If your child’s listening and following along, studies show that their reading fluency and comprehension improves so much faster than if they read independently. This can happen when kids pick books that are a little out of their reading level. Kids don’t get enjoyment from the book because it’s too difficult for them! A simple solution is having them follow along to an audio version. They’ll benefit from both listening to fluent reading and meaning, thereby improving their own fluency and comprehension.
My son will only read graphic novels. How can I get him to move to another book? Do I force him to read something that has more content?
I get this question a lot from moms of boys. The answer is no. Kids will gravitate to other books on their own time. In fact, when teachers assign books for reading, they’re not usually assigning graphic novels. Instead, they’re assigning books that probably don’t have too many pictures. If we remember that reading should equate with relaxation, allow your child to continue reading graphic novels. At least he’s reading and finding pleasure from it.
Sometimes parents will ask about E-Readers. Are they good, or are they bad? Is this some new-age technology we know nothing about?! Parents will often report that their kids had really good intentions about reading a book on their Kindle Fire, but when parents go check on them, four different internet browsers are open and the book is nowhere on the screen.
Do you take the Kindle away? Do you make them read it in front of you?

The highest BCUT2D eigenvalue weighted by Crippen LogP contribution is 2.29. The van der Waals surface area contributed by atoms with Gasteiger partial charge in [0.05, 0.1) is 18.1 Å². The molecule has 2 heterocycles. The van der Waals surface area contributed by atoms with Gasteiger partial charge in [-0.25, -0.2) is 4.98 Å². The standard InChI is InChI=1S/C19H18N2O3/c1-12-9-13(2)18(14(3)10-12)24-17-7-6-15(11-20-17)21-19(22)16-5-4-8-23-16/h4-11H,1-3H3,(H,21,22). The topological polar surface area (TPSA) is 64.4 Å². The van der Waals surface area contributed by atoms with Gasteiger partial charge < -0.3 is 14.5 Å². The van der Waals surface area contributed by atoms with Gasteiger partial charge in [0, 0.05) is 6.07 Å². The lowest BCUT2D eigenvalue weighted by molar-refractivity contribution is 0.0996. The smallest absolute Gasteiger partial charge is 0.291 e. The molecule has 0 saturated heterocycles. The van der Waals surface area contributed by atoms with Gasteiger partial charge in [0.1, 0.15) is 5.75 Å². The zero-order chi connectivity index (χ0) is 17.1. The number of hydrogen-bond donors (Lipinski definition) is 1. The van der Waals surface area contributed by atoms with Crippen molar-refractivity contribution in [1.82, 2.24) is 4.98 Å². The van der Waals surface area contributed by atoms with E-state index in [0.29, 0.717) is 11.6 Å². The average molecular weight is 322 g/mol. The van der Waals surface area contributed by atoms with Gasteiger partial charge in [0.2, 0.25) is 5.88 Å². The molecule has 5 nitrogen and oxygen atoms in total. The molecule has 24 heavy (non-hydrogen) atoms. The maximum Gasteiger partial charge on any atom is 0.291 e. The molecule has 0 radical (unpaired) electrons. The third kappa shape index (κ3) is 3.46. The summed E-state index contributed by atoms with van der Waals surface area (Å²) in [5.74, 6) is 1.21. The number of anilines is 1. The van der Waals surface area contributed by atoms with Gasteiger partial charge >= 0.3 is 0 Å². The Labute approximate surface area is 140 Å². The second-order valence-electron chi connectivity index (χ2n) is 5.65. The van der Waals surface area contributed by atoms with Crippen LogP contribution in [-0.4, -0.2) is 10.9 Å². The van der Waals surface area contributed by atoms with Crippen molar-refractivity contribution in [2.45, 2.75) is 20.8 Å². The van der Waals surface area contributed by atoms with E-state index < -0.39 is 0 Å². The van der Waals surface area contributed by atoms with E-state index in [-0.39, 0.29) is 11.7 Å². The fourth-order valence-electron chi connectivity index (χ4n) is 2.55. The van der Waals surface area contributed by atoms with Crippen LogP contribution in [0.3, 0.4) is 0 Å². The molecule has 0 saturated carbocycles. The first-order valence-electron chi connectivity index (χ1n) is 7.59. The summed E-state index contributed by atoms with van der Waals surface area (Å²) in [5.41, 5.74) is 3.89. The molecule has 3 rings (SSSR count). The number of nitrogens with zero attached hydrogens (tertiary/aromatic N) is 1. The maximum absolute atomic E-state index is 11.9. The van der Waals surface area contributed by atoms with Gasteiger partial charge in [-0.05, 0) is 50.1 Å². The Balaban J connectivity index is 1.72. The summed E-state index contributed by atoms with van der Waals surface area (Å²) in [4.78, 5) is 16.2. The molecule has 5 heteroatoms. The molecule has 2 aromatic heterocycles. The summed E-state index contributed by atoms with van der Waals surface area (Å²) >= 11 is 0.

What I can tell you is this: while Kindle Fires seem like the cool gadget to be seen with, it also has internet access. And having internet access means the reading comes second. Kids just become too distracted and they can’t control their own impulses to go online. A Kindle Paper White could be a better option. The Paper White has very limited internet options, and your kid can only go on Wikipedia and Amazon to buy books. With the Paper White, there are a lot fewer distractions during reading time.
What about online versus print reading, is there a difference?
Surprisingly, there is a large difference between online and print reading. A study of high school students found that when kids read a novel online vs. in print, they actually had better comprehension when sequencing events when reading in print. Grasping the book in their hand made a huge difference over holding a square tablet.
When the book has lots of events, you are able to know “At this point in the book they were getting on a raft. That was about two thirds of the way through the book. I know that was kind of near the height of the story.” When you hold a book in your hand you have a sense of where you are in the book, where you are in the sequence of events. Although there’s not a huge difference in the impact of comprehension with online versus print reading, it does seem to be most effective when reading novels and sequencing events.
Remember, the most important thing you can do to help your child read is to encourage them and celebrate when they pick up a book! Hopefully, these questions help solve your child’s hesitancy to read, but if they haven’t, give us a call. A reading tutor may be what’s best for them.